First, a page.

Is mobile handset differentiation based on hardware coming to an end?
Back in 2007 I wrote a piece on my blog titled: The future of handset design: from hardware to software. And today this is getting more real (and validated) than ever.
When it comes to mobile handsets the rate of innovation introduced via hardware (HW) vs. sofware (SW) is and will be mainly on the SW side.
Differentiation, especially on common platforms (such as Android), will be primarily driven by SW, this is: Innovation on UIs and interface paradigms (on Android we can see this with the introduction of Moto Blur and HTC Sense), better applications (developer ecosystem adding lots of application that in turn adds to the usefulness of the handset), and better services (some phones will be very good at social things, while others at music, and so on). At the end it is SW what makes the handset more dynamic and useful and different.
Today is a great time for those doing R&D in the areas of Human-Computer Interactions (HCI).
Differentiation is necessary. But typically differentiation drives fragmentation. So the follow-up big question is on the fragmentation introduced by the different UI paradigms. Will applications need to be adapted to each new paradigm (i.e. as in many versions?). Yes, very likely.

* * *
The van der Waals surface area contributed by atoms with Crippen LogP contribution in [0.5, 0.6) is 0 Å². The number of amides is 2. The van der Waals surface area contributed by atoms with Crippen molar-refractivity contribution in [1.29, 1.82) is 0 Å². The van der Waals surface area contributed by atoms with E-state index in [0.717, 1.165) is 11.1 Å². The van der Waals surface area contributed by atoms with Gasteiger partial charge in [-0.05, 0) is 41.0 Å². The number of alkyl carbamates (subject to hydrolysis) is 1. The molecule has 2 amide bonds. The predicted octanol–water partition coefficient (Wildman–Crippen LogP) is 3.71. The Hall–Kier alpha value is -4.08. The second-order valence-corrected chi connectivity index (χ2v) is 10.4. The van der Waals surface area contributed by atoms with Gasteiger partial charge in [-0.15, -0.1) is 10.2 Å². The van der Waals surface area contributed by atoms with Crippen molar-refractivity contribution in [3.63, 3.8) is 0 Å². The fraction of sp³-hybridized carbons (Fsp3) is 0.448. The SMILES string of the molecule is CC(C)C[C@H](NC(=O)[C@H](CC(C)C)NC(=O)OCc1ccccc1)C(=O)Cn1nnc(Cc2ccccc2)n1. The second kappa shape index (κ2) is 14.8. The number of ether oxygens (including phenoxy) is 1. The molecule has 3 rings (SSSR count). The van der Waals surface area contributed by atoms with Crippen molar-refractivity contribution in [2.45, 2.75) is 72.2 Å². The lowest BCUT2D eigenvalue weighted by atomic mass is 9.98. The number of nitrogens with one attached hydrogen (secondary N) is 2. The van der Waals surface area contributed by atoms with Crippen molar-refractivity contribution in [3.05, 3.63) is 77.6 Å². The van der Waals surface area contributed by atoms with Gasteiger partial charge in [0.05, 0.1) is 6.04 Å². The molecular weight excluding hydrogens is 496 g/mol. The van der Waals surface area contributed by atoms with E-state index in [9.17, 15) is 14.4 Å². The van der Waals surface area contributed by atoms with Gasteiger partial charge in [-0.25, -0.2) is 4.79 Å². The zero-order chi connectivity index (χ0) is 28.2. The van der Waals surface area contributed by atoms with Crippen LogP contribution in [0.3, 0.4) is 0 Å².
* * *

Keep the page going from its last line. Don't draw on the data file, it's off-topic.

Developers writing SW for the iPhone only have one paradigm to worry about. On the Android though, as expected we are seeing different UI paradigms (with related APIs) but fortunately the rest of the platform should remain consistent across manufacturers so fragmentation is hopefully localized to the UI only. For mobile Java (beyond Android) fragmentation is yet to be solved. For mobile web and widgets, the same although I am seeing a lot of noise around the JIL Widget SDK.
Fragmentation across platforms will continue. Fragmentation within a single platform shall be localized to the user interface (or the user interactions). Allowing for the UI to be redefined/reconfigured allows for incredible innovation on human to machine interactions which basically redefines the perception for a given handset. The next best thing is re-configurable software and hardware, but for that you will have to go play with platforms such as Bug Labs (which BTW is an extremely cool platform).
(Images sources: PopSci, Nokia, HTC Phones, Benzinga)